A Film Review
A film by Barney Cheng
Shot in Taipei, Bangkok, Mumbai and Los Angeles, is this heart-touching film about the value of family rising above the instituted family values accepted and perceived by so many in our world. The film touches as well upon the struggles connected with being a gay couple and trying to attain that which is available to most others despite the oft attached stigma, misunderstanding and disapproval.
Danny (Barney Cheng) and Tate (Michael Adam Hamilton) are partners living in Los Angeles with dreams of having a family. Danny’s disapproving mother (Ya-Lei Kuei) is visiting from Taipei and problems ensue. We learn that mom wasn’t aware of all that Tate would’ve liked for her to have known; such as his own role in Danny’s life. Perhaps it’s out of shame, fear of conflict with his mother or traditional ethnic values, but Danny’s own anxieties were very real to him; and so, the film goes forward in their on-and-off again conciliations and resolutions towards coming together as a family and Danny and Tate’s aspirations of having a child of their own.
It’s through international surrogacy that they’re able to achieve their aims. A process that becomes a complicated one for them on multiple levels. For those of you unfamiliar, surrogacy involves the natural or artificial insemination of a surrogate mother. International surrogacy, as the name implies, involves an overseas country. Alas the film doesn’t stop there. Because of related and unforeseen difficulties the story brings embryo transfer into the mix. Which again, as the name infers, involves the transfer of an embryo into another host. Alas the entire story become a tad convoluted but you get the picture, right?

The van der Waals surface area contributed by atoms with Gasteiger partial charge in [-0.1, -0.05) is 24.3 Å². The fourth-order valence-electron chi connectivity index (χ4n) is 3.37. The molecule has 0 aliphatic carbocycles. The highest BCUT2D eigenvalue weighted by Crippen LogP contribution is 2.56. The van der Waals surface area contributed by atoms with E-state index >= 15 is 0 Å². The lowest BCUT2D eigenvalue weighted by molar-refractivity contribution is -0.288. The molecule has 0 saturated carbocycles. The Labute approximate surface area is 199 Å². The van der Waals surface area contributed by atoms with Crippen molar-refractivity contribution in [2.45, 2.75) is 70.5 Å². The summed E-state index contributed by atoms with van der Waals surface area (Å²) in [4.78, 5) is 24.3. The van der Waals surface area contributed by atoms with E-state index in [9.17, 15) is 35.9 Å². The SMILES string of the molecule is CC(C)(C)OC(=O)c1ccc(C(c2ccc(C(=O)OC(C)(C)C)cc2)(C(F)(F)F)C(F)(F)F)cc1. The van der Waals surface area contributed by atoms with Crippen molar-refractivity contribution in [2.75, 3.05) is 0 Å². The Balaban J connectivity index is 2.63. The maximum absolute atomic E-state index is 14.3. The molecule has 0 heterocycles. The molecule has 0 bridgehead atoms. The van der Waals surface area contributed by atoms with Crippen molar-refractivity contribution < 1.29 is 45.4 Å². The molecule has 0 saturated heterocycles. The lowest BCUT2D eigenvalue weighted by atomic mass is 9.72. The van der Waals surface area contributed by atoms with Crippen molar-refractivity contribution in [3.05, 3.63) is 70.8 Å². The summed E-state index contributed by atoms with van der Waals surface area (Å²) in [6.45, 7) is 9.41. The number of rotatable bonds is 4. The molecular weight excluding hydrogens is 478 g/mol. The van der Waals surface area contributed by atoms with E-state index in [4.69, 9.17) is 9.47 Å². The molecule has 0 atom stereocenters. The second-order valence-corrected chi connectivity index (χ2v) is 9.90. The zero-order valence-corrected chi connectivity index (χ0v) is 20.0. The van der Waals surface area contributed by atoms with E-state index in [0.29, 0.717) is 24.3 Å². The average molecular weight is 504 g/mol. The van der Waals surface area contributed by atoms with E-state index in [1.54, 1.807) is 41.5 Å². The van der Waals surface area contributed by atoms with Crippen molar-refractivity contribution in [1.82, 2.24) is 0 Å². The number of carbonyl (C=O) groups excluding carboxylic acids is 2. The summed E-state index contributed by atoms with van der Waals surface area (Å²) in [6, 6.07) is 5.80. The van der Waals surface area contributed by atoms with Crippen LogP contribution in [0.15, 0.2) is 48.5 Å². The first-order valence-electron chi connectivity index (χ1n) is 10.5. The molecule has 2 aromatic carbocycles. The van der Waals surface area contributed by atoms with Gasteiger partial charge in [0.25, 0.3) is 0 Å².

In the end, all works out beautifully with a child being born, the couple getting married and Danny’s mother, extended family and friends all welcome the couple’s union; showing how acceptance triumphs over all.
It’s possible Mr. Cheng borrowed from recent headlines in his telling of the story. A couple of years back there was the news of a gay couple fighting for custody of their child born to a Thai surrogate. The woman, after learning of their homosexuality chose to renege on the contract set forth, and so a court battle followed. The Thai courts ruled in favor of the gay couple despite the fact that the country doesn’t even recognize same-sex marriages. There are other somewhat similar true stories involving the LGBT community and surrogacy.
I can appreciate Barney Cheng’s desire to go as far as possible with this tale and it’s clear to me how close to his heart the subject matter is. Notwithstanding my wishes for the direction and dialogue to have offered up more there’s no ignoring the beauty of Mr. Cheng’s message, and I can only fathom that attempting to wear so many hats in the creation of a film is quite the task. I thank you Mr. Cheng.